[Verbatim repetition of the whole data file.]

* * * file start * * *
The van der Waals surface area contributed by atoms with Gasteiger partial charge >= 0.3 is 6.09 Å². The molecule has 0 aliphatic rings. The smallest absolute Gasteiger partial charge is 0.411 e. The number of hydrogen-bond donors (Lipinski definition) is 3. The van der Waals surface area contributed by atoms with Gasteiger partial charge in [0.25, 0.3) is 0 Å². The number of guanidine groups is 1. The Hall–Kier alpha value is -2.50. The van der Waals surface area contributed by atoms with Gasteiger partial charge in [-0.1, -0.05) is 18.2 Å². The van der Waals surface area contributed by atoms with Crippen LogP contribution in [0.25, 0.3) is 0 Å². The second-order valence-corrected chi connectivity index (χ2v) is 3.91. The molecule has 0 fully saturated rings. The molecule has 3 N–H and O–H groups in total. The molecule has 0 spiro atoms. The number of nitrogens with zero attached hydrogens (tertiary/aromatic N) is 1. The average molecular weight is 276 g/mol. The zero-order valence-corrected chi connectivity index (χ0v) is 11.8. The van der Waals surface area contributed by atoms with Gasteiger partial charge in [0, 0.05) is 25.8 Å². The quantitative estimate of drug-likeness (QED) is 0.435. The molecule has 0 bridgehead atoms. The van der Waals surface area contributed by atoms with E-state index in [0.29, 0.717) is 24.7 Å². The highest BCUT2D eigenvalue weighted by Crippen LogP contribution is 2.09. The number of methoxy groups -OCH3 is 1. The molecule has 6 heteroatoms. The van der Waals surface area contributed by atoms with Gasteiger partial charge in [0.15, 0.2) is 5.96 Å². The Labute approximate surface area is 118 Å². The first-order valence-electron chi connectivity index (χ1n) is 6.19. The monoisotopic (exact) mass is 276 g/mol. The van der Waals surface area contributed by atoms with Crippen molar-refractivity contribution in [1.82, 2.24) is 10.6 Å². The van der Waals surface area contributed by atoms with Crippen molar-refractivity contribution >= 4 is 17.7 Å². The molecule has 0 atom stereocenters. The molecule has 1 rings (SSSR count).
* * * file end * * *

The van der Waals surface area contributed by atoms with Gasteiger partial charge >= 0.3 is 6.09 Å². The molecule has 0 aliphatic rings. The smallest absolute Gasteiger partial charge is 0.411 e. The number of hydrogen-bond donors (Lipinski definition) is 3. The van der Waals surface area contributed by atoms with Gasteiger partial charge in [0.25, 0.3) is 0 Å². The number of guanidine groups is 1. The Hall–Kier alpha value is -2.50. The van der Waals surface area contributed by atoms with Gasteiger partial charge in [-0.1, -0.05) is 18.2 Å². The van der Waals surface area contributed by atoms with Crippen LogP contribution in [0.25, 0.3) is 0 Å². The second-order valence-corrected chi connectivity index (χ2v) is 3.91. The molecule has 0 fully saturated rings. The molecule has 3 N–H and O–H groups in total. The molecule has 0 spiro atoms. The number of nitrogens with zero attached hydrogens (tertiary/aromatic N) is 1. The average molecular weight is 276 g/mol. The zero-order valence-corrected chi connectivity index (χ0v) is 11.8. The van der Waals surface area contributed by atoms with Gasteiger partial charge in [0, 0.05) is 25.8 Å². The quantitative estimate of drug-likeness (QED) is 0.435. The molecule has 0 bridgehead atoms. The van der Waals surface area contributed by atoms with E-state index in [0.29, 0.717) is 24.7 Å². The highest BCUT2D eigenvalue weighted by Crippen LogP contribution is 2.09. The number of methoxy groups -OCH3 is 1. The molecule has 6 heteroatoms. The van der Waals surface area contributed by atoms with Gasteiger partial charge in [0.15, 0.2) is 5.96 Å². The Labute approximate surface area is 118 Å². The first-order valence-electron chi connectivity index (χ1n) is 6.19. The monoisotopic (exact) mass is 276 g/mol. The van der Waals surface area contributed by atoms with Crippen molar-refractivity contribution in [1.82, 2.24) is 10.6 Å². The van der Waals surface area contributed by atoms with Crippen molar-refractivity contribution >= 4 is 17.7 Å². The molecule has 0 atom stereocenters. The molecule has 1 rings (SSSR count).